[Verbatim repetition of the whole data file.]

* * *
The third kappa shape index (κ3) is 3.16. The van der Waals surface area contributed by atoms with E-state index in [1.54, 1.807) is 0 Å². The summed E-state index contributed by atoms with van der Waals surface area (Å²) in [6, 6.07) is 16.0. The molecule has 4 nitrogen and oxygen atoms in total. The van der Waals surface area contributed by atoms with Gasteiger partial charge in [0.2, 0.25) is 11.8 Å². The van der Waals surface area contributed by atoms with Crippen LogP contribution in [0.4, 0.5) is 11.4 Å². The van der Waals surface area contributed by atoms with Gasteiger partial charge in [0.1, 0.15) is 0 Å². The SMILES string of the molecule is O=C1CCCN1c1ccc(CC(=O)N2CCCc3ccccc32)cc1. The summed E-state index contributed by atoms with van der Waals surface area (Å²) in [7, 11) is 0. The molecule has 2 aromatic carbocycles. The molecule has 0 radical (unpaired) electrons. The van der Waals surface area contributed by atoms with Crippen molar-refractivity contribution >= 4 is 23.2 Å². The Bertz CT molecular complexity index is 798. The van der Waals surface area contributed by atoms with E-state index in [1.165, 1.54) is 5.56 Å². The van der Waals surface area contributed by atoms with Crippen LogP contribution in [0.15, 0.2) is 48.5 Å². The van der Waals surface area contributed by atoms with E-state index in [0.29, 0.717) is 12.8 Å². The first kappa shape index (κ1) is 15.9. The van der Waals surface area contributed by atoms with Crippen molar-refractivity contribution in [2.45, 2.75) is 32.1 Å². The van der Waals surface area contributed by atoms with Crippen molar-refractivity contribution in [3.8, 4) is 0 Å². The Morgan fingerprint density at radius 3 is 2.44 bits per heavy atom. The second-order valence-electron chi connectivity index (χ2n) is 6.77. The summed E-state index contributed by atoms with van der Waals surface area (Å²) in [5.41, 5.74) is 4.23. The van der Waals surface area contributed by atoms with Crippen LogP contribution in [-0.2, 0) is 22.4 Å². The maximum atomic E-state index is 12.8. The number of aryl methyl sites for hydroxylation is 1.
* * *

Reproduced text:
The third kappa shape index (κ3) is 3.16. The van der Waals surface area contributed by atoms with E-state index in [1.54, 1.807) is 0 Å². The summed E-state index contributed by atoms with van der Waals surface area (Å²) in [6, 6.07) is 16.0. The molecule has 4 nitrogen and oxygen atoms in total. The van der Waals surface area contributed by atoms with Gasteiger partial charge in [0.2, 0.25) is 11.8 Å². The van der Waals surface area contributed by atoms with Crippen LogP contribution in [0.4, 0.5) is 11.4 Å². The van der Waals surface area contributed by atoms with Gasteiger partial charge in [0.1, 0.15) is 0 Å². The SMILES string of the molecule is O=C1CCCN1c1ccc(CC(=O)N2CCCc3ccccc32)cc1. The summed E-state index contributed by atoms with van der Waals surface area (Å²) in [7, 11) is 0. The molecule has 2 aromatic carbocycles. The molecule has 0 radical (unpaired) electrons. The van der Waals surface area contributed by atoms with Crippen molar-refractivity contribution >= 4 is 23.2 Å². The Bertz CT molecular complexity index is 798. The van der Waals surface area contributed by atoms with E-state index in [1.165, 1.54) is 5.56 Å². The van der Waals surface area contributed by atoms with Crippen LogP contribution in [0.15, 0.2) is 48.5 Å². The van der Waals surface area contributed by atoms with E-state index in [0.29, 0.717) is 12.8 Å². The first kappa shape index (κ1) is 15.9. The van der Waals surface area contributed by atoms with Crippen molar-refractivity contribution in [2.45, 2.75) is 32.1 Å². The van der Waals surface area contributed by atoms with Crippen molar-refractivity contribution in [3.8, 4) is 0 Å². The Morgan fingerprint density at radius 3 is 2.44 bits per heavy atom. The second-order valence-electron chi connectivity index (χ2n) is 6.77. The summed E-state index contributed by atoms with van der Waals surface area (Å²) in [5.41, 5.74) is 4.23. The van der Waals surface area contributed by atoms with Crippen LogP contribution in [-0.2, 0) is 22.4 Å². The maximum atomic E-state index is 12.8. The number of aryl methyl sites for hydroxylation is 1.